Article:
def FixIt(t_source_string, i_degree):
    if i_degree = 1:
        t_source_string = t_source_string.strip()
        return t_source_string
        t_source_string = t_source_string.strip()
        t_source_string = t_source_string.title()
        return t_source_string

print (FixIt(" mom ",1))
# results: "mom"
print (FixIt(" mom ",2))
# results: "Mom"


  • FixIt: We named our function “FixIt” because it fixes any string we seed it with.
  • t_source_string: This is a parameter, our source string (text), the string we want to “fix”. This tells Python “Hey we are handing you text (string) for you to work on. Name it ‘tsource_string'”. We named it with the “t” at the beginning for a few reasons, including to designate that this is a text-type variable.
  • i_degree: To what degree do we want the function to “fix” our source text?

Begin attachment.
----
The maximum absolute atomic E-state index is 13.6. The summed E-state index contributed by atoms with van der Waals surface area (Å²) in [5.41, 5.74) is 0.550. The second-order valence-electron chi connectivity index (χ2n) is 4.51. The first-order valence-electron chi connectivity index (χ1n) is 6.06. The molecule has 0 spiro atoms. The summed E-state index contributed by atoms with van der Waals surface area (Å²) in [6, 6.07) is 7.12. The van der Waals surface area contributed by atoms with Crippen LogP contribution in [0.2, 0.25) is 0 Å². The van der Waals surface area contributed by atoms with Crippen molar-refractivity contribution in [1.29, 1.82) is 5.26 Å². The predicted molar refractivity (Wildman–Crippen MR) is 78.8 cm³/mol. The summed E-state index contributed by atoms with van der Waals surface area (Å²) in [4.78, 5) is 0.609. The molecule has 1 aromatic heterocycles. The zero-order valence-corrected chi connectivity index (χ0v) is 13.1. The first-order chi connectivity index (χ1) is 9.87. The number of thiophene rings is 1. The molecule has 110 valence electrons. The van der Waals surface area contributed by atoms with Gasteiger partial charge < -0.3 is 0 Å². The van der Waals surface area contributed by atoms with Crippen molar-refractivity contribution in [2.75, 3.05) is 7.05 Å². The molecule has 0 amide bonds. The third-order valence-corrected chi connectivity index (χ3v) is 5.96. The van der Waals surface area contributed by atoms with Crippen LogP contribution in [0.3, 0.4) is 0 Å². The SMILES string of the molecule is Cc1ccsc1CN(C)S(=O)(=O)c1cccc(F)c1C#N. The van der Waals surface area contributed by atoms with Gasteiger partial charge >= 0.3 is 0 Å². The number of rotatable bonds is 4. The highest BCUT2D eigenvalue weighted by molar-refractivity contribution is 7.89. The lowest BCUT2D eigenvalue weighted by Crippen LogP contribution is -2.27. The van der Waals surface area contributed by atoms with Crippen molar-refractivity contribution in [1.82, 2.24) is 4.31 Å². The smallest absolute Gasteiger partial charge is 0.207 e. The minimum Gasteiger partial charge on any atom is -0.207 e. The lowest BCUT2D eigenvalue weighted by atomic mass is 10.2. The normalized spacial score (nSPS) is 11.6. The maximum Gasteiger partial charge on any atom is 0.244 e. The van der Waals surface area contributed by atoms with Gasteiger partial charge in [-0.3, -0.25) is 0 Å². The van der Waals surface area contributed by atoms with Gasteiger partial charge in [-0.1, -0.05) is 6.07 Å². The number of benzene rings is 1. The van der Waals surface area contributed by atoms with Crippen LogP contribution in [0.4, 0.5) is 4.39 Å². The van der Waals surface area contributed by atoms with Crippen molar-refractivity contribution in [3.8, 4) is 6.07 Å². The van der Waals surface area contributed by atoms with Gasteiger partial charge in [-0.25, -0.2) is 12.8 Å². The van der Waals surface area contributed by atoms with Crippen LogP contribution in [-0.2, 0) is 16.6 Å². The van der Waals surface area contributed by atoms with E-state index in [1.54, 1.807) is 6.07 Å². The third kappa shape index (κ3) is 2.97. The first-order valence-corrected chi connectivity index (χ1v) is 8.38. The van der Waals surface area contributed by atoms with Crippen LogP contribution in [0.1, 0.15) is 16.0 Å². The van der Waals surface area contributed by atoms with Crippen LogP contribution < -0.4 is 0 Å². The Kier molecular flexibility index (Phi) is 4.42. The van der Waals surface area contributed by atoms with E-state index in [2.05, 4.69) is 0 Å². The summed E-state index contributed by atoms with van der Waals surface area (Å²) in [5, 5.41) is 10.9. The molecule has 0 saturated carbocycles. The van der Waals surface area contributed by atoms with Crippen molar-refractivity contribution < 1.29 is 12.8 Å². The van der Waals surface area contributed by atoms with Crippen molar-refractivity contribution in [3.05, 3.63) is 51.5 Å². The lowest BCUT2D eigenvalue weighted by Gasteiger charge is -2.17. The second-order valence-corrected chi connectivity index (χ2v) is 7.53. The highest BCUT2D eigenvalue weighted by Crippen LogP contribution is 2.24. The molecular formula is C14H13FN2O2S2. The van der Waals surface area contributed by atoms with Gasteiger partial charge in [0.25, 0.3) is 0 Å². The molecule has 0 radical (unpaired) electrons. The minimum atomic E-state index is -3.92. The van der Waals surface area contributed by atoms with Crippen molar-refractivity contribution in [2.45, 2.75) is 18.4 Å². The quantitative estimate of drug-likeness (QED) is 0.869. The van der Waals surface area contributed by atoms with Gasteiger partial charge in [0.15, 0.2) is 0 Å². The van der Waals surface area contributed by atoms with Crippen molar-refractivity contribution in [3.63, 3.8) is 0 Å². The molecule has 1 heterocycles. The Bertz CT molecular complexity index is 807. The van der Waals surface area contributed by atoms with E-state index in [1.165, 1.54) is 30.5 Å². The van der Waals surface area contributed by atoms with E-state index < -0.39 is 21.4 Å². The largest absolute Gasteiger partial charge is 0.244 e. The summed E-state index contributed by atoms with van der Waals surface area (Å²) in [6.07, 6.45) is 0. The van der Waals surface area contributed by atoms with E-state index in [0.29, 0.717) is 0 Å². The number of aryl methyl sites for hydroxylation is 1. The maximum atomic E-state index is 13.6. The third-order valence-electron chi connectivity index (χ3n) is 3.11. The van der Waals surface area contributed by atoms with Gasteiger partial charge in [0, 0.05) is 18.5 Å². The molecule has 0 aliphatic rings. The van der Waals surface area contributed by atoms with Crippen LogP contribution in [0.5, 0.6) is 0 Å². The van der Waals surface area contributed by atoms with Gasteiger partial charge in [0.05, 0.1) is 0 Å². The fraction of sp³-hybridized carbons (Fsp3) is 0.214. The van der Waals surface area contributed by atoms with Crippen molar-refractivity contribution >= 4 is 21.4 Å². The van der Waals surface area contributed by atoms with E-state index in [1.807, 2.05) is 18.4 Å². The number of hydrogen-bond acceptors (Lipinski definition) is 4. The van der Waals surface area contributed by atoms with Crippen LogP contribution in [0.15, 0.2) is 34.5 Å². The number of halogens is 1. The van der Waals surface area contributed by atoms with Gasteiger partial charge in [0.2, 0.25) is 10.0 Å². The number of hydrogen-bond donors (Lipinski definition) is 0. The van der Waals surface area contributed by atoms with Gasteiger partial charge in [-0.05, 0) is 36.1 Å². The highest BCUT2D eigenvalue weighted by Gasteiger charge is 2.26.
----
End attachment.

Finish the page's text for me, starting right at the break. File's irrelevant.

• if i_degree = 1: We’re using Python’s “if else” branching to determine what operations to perform on the source string, depending on the value of “i_degree” that was passed into our function.
  • strip: As you can see, if the program sent ” mom ” along with “1”, our Python function merely removed spaces from front and back using the “strip” function.
  • title: If the user passed a “2” in addition to ” mom ” to our function, it first removed spaces using strip() and then capitalized the first letter using the “title” function.

How might we use a function like we explored above in conjunction with PostgreSQL? In many applications, you will find yourself wanting to INSERT data into a Postgres table. Let’s explore a situation where you want to add a user name but you want to be sure that username is “cleaned” or “fixed” before adding it to our user table.